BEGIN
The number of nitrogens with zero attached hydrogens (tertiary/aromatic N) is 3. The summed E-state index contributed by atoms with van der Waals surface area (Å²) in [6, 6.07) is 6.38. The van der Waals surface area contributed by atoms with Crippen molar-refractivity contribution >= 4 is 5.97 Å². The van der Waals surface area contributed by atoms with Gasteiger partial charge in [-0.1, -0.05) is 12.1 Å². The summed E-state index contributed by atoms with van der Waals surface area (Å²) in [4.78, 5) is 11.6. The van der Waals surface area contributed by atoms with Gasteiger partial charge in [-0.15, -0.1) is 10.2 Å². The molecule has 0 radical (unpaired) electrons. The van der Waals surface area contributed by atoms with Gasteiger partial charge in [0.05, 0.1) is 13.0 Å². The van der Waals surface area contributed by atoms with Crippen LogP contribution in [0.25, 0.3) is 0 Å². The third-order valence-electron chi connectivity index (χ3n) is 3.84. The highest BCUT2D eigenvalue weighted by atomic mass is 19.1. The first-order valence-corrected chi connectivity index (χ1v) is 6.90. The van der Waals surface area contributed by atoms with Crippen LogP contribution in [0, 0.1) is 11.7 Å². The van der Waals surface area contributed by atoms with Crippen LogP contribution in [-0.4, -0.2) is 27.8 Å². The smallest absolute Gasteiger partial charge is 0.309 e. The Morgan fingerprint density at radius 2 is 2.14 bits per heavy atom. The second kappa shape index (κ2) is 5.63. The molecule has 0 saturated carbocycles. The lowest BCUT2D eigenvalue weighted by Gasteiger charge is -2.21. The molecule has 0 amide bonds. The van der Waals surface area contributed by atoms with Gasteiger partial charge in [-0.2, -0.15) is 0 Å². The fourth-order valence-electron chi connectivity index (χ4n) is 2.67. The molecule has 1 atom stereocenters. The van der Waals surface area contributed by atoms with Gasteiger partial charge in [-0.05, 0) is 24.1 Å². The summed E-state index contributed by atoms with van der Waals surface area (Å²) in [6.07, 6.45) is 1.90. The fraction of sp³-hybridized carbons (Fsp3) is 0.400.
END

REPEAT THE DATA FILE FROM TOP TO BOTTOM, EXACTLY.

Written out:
The number of nitrogens with zero attached hydrogens (tertiary/aromatic N) is 3. The summed E-state index contributed by atoms with van der Waals surface area (Å²) in [6, 6.07) is 6.38. The van der Waals surface area contributed by atoms with Crippen molar-refractivity contribution >= 4 is 5.97 Å². The van der Waals surface area contributed by atoms with Gasteiger partial charge in [-0.1, -0.05) is 12.1 Å². The summed E-state index contributed by atoms with van der Waals surface area (Å²) in [4.78, 5) is 11.6. The van der Waals surface area contributed by atoms with Gasteiger partial charge in [-0.15, -0.1) is 10.2 Å². The molecule has 0 radical (unpaired) electrons. The van der Waals surface area contributed by atoms with Gasteiger partial charge in [0.05, 0.1) is 13.0 Å². The van der Waals surface area contributed by atoms with Crippen LogP contribution in [0.25, 0.3) is 0 Å². The third-order valence-electron chi connectivity index (χ3n) is 3.84. The highest BCUT2D eigenvalue weighted by atomic mass is 19.1. The first-order valence-corrected chi connectivity index (χ1v) is 6.90. The van der Waals surface area contributed by atoms with Crippen LogP contribution in [0, 0.1) is 11.7 Å². The van der Waals surface area contributed by atoms with Crippen LogP contribution in [-0.4, -0.2) is 27.8 Å². The smallest absolute Gasteiger partial charge is 0.309 e. The Morgan fingerprint density at radius 2 is 2.14 bits per heavy atom. The second kappa shape index (κ2) is 5.63. The molecule has 0 saturated carbocycles. The lowest BCUT2D eigenvalue weighted by Gasteiger charge is -2.21. The molecule has 0 amide bonds. The van der Waals surface area contributed by atoms with Gasteiger partial charge in [-0.2, -0.15) is 0 Å². The fourth-order valence-electron chi connectivity index (χ4n) is 2.67. The molecule has 1 atom stereocenters. The van der Waals surface area contributed by atoms with Gasteiger partial charge in [-0.05, 0) is 24.1 Å². The summed E-state index contributed by atoms with van der Waals surface area (Å²) in [6.07, 6.45) is 1.90. The fraction of sp³-hybridized carbons (Fsp3) is 0.400.